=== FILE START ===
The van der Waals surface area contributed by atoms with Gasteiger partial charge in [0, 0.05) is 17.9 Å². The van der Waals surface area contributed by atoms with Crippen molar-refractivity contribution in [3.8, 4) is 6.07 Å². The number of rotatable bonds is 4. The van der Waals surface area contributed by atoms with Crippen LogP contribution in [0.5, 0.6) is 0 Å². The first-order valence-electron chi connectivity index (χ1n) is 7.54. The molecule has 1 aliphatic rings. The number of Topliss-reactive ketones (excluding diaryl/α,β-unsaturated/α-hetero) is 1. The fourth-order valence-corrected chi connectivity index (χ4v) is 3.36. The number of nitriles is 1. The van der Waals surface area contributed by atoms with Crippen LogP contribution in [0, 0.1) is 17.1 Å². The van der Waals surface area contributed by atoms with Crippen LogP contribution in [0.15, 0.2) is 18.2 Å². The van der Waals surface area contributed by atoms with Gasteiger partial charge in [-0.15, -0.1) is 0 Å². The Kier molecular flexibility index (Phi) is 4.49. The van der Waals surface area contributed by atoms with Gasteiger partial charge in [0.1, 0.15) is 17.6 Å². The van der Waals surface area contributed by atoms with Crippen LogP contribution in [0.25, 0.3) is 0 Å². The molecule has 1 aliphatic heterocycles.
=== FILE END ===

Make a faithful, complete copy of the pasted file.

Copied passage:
The van der Waals surface area contributed by atoms with Gasteiger partial charge in [0, 0.05) is 17.9 Å². The van der Waals surface area contributed by atoms with Crippen molar-refractivity contribution in [3.8, 4) is 6.07 Å². The number of rotatable bonds is 4. The van der Waals surface area contributed by atoms with Crippen LogP contribution in [0.5, 0.6) is 0 Å². The first-order valence-electron chi connectivity index (χ1n) is 7.54. The molecule has 1 aliphatic rings. The number of Topliss-reactive ketones (excluding diaryl/α,β-unsaturated/α-hetero) is 1. The fourth-order valence-corrected chi connectivity index (χ4v) is 3.36. The number of nitriles is 1. The van der Waals surface area contributed by atoms with Crippen LogP contribution in [0, 0.1) is 17.1 Å². The van der Waals surface area contributed by atoms with Crippen LogP contribution in [0.15, 0.2) is 18.2 Å². The van der Waals surface area contributed by atoms with Gasteiger partial charge in [-0.15, -0.1) is 0 Å². The Kier molecular flexibility index (Phi) is 4.49. The van der Waals surface area contributed by atoms with Gasteiger partial charge in [0.1, 0.15) is 17.6 Å². The van der Waals surface area contributed by atoms with Crippen LogP contribution in [0.25, 0.3) is 0 Å². The molecule has 1 aliphatic heterocycles.